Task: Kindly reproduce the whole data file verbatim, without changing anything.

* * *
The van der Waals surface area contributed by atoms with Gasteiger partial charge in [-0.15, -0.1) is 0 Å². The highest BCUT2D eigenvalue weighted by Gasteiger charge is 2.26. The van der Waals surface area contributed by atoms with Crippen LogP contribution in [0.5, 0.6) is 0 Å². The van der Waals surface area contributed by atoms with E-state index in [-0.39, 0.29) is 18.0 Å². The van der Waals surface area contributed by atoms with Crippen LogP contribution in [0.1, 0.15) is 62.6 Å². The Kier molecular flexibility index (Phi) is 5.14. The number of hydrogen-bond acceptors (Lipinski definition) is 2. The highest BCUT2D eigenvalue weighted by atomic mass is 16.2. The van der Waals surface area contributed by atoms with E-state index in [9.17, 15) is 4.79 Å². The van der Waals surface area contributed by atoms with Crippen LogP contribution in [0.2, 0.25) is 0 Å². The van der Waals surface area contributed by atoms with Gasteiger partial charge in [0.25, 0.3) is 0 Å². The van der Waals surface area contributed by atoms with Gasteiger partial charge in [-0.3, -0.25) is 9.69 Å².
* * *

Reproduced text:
The van der Waals surface area contributed by atoms with Gasteiger partial charge in [-0.15, -0.1) is 0 Å². The highest BCUT2D eigenvalue weighted by Gasteiger charge is 2.26. The van der Waals surface area contributed by atoms with Crippen LogP contribution in [0.5, 0.6) is 0 Å². The van der Waals surface area contributed by atoms with E-state index in [-0.39, 0.29) is 18.0 Å². The van der Waals surface area contributed by atoms with Crippen LogP contribution in [0.1, 0.15) is 62.6 Å². The Kier molecular flexibility index (Phi) is 5.14. The number of hydrogen-bond acceptors (Lipinski definition) is 2. The highest BCUT2D eigenvalue weighted by atomic mass is 16.2. The van der Waals surface area contributed by atoms with E-state index in [9.17, 15) is 4.79 Å². The van der Waals surface area contributed by atoms with Crippen LogP contribution in [0.2, 0.25) is 0 Å². The van der Waals surface area contributed by atoms with Gasteiger partial charge in [0.25, 0.3) is 0 Å². The van der Waals surface area contributed by atoms with Gasteiger partial charge in [-0.3, -0.25) is 9.69 Å².